Last week on Survivor, Lindsey did an unflattering dance which is intended to indicate the rift between Playskool and Oldskool (and the TM has come forth and identified herself -- thank you, Highwaygirl). La la la music played at Boran, and they all got happy. Samburu lost the immunity challenge and attended its first Tribal Council, wherein Carl failed a quiz and flunked out of Samburu. Lindsey got some votes, too.
We're now at Samburu on Night 9. As the tribe walks back from Tribal Council, Playskool gloats over its victory. Lindsey tells the tribe, "I'm still here, and I am smiling big." Silas says in a confessional that the final Tribal Council was "literally a crapshoot." As opposed to being figuratively a crapshoot? I don't literally know what a crapshoot is, but I'd be interested to see Samburu engaged in one. Silas explains that whichever side didn't lose a member in that night's vote became the majority faction of the tribe. I feel like he's rubbing it in...to me. I don't even particularly like any members of Oldskool, I just particularly dislike Lindsey. Back at camp, Playskool lays down the law. Silas wants to tell them what "the deal" is, and he insists that Oldskool inform them before going off to get water. Lindsey adds that the people who get up early need to have some patience for "those that need a little extra sleep that may have stayed up a little bit later." I swear, sometimes I can't tell whether I'm watching Survivor or Bug Juice. (I'd love, by the way, to recap Bug Juice.) In a confessional Lindsey tells us she's angry that Oldskool singled her out, and that she wants to "lash out" by calling them "bastards." Back at camp, Lindsey tells the others she's "seriously pumped" to win the "award." She continues, "And trust me, when I'm pumped, you don't wanna fuck with me." She advises them not to underestimate her. Lindsey is brushing her teeth with some kind of little stick during this diatribe. Oldskool looks upset by her ranting. Silas says of Lindsey and the situation, "Of course she handled it the wrong way." He thinks Playskool needed to be kind in order to earn the support of Oldskool, and Lindsey "flew off the deep end." That's one hell of a mixed metaphor. Linda tells us that Lindsey's comments were difficult to hear -- she felt excluded when the four Playskoolers referred to themselves as "a team" and celebrated their personal victory. We see a shot of Playskool huddling as Brandon laments that this is their last time together; tomorrow they incorporate into the larger group. Brandon then tries to reach out as he says to Oldskool, "Tomorrow is a new day," and Frank says, "It can be." Brandon insists, "It's gotta be," but Frank won't be bullied and responds, "It don't gotta be, I mean, it can be." In a confessional Frank tells us that Playskool now runs the show at Samburu, and the next few days will be miserable. He says, "Damn you, Carl, for leaving me with a bunch of misfits to go camping with."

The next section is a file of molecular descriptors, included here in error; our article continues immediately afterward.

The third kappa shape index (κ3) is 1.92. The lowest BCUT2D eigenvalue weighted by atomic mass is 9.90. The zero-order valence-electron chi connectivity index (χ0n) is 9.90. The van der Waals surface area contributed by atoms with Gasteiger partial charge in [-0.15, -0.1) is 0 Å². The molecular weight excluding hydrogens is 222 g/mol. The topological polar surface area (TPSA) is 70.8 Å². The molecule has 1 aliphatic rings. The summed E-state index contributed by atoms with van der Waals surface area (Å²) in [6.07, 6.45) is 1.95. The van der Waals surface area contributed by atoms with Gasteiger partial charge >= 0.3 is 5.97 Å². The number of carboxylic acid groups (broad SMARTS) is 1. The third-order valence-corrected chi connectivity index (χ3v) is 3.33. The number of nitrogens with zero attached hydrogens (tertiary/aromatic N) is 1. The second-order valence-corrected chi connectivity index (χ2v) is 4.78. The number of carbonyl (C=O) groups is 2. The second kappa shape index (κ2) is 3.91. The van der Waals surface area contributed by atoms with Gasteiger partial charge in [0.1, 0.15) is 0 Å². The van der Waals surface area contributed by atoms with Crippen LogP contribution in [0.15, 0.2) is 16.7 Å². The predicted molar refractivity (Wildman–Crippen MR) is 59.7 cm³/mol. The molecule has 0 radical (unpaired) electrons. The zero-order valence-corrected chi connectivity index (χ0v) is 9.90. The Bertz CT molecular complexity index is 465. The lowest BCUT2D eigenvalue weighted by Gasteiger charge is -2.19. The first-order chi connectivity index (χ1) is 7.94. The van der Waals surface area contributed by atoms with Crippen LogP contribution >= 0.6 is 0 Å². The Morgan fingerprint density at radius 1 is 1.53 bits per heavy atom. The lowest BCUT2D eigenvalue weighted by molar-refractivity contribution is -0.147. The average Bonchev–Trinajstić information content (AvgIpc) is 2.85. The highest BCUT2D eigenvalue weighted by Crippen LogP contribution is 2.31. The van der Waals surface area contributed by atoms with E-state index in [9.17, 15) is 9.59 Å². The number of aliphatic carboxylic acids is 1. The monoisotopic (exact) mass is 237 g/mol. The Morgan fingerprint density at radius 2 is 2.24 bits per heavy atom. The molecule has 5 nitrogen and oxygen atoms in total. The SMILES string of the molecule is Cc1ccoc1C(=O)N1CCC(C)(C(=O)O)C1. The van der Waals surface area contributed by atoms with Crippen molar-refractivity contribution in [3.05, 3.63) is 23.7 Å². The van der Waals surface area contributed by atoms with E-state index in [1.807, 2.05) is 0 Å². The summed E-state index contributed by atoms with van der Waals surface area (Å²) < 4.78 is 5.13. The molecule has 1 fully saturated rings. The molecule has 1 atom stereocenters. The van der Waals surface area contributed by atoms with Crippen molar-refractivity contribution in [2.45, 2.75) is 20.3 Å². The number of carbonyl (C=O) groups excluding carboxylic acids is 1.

We're now at Boran. Thank God...or Mother Africa. It's Day 10, and Lex and Tom consult a calendar they've drawn on a tree. Lex says, "Day 10," and Tom replies, "Day 10. Let's win." He looks pleased with himself because he's rhymed "10" with "win" and thinks it's the equivalent of having penned Paradise Lost. We see shots of the Boran members rationing out their cornmeal, which looks more appealing than the bad rice they made in Pulau Tiga and the Outback. It looks like cream of wheat or, better yet, mashed potatoes -- my favorite! I might even go on Survivor if they gave us mashed potatoes. I'd bring along I Can't Believe It's Not Butter Spray as my luxury item. But maybe now you know too much about me. Anyway, Boran is rationing out their cornmeal, and Kimj says it's "the breakfast of champions." For once, they can actually call themselves champions. Clarence tells us Hamburglar-style that he's worried about Tom, because Tom "just doesn't like the way [the cornmeal] goes down." We see a shot of Tom choking down a lump of cornmeal as Clarence explains, "All it is really is just grits, um, like you would serve it with breakfast." Tom tells us that comparing cornmeal to grits is good in theory, but "goin' down the hatch, it reminds you more of something rhymes [sic] with grits."